Given the mess the present council inherited, I believe they have done exceptionally well. They have decreased the debt, turned around our devastating, dangerous, gang image, which was even printed in the Lonely Planet, and got on with the job of a new plant.
We ratepayers paid 50 grand for the Domm report, which I believe is a good investment. It clearly shows we do not need the $42 million Cardno dinosaur that our dying council has committed us to.
Several incidents are recorded in the report:
1. On page 55, the council's deputy infrastructure manager, Rick Grobecker, attributed the plant's early failure (odours in 2007) to wet industries overload from the drought (farmers de-stocking).
2. At a council meeting on August 31, 2009, it was reported that the plant was operating OK but increasing loads from the Imlay double shift were causing large volumes of animal by-products to block the screens at the Beach Rd pumping station.
3. A council meeting on July 19, 2010, asked Horizons for a permit to divert to the ocean (from Beach Rd) when flow exceeded 1120 litres per second.
These and many other "overloaded by wet industries observations" by plant supervisors throughout the report would cause most readers to be amazed that the plant ran for five years.
The solution is obvious: reinstate the WWTP and run it without the wet industries (who have asked us to do just that). This will immediately satisfy Horizons that we are not sending untreated town waste to the ocean. Cost will be in the thousands instead of $42 million and it will allow the wet industries to reinstate their own mothballed treatment plants. This will also alleviate the need to convey vast amounts of dangerous wastes through our town and river.
No more councils
As a former resident of Whanganui/Wanganui, I believe now is the time to place the city's administrations under the care of a "city administrator" and do away with needing mayors and councillors. A city administrator will be answerable to the ratepayers only, with no other political agenda. He/She could then implement kerbside recycling, as managed in Palmerston North City.
As for our sewerage problem, why not dry it out, bag it up and market it as the best quality topsoil money can buy, then sell it to China under the label "Taniwha Tutae". This, of course, will balance out all the tutae we receive from China under our free trade agreement with that country. Changing our name to Anganui will solve that other "dividing" contention we have. United we stand.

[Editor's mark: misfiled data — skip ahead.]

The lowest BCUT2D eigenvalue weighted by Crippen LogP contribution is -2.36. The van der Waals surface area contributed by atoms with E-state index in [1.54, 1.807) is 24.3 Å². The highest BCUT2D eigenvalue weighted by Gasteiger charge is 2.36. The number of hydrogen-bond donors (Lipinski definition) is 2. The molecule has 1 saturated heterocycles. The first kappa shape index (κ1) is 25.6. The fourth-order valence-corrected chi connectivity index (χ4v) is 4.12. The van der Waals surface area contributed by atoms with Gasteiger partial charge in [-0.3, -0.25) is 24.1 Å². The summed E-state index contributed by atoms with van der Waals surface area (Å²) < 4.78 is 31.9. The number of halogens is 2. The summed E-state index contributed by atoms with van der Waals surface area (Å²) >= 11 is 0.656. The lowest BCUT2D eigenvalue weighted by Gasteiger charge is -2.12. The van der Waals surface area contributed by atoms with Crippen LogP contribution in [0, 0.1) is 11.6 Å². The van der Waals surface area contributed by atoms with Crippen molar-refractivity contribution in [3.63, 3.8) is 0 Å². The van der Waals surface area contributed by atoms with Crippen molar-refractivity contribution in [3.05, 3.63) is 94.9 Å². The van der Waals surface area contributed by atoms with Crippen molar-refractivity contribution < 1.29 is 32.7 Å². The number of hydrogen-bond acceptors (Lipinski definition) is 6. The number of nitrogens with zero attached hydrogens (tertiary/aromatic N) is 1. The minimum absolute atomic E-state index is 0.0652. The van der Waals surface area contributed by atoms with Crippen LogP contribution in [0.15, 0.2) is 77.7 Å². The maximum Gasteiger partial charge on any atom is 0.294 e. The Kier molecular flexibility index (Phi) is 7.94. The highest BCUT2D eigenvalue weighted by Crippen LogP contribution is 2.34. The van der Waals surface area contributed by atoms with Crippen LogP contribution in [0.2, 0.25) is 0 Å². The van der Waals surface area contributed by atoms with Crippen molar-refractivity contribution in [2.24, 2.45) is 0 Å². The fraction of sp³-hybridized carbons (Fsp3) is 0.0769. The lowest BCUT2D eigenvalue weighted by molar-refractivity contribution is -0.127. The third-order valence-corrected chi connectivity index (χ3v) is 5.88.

I think the development of the port is a great idea, but let's go further to make Whanganui a great city. Let's develop and turn the airport into an international airport:
1. We have the land to make a long runway to cater for 747 jets; the airport has good weather, not often is it closed.
2. Just imagine: every time a plane lands, 300-400 passengers leave those planes. With those people leaving, the work it would create for buses, taxis, hire cars, motels, hotels and restaurants, you name it.
3. Who would pay for it? All you would have to do, if permission was given, is to inform China Airways, Singapore Airways, Indonesian Airways and the like that you were building an international airport and would they like to help with the cost in doing so. Landing charges would be very minimal. I think they would come on board with the idea.
We sit back in Whanganui and wish things would happen. To get things moving you have to think big. If the port works so would an international airport work, just think again of the work it would create and people wouldn't have to travel to Wellington and Auckland. We have the land, we have a good airport -- let's make it bigger. Palmerston North is a no, and so is Ohakea a no. So let's start thinking, Whanganui council.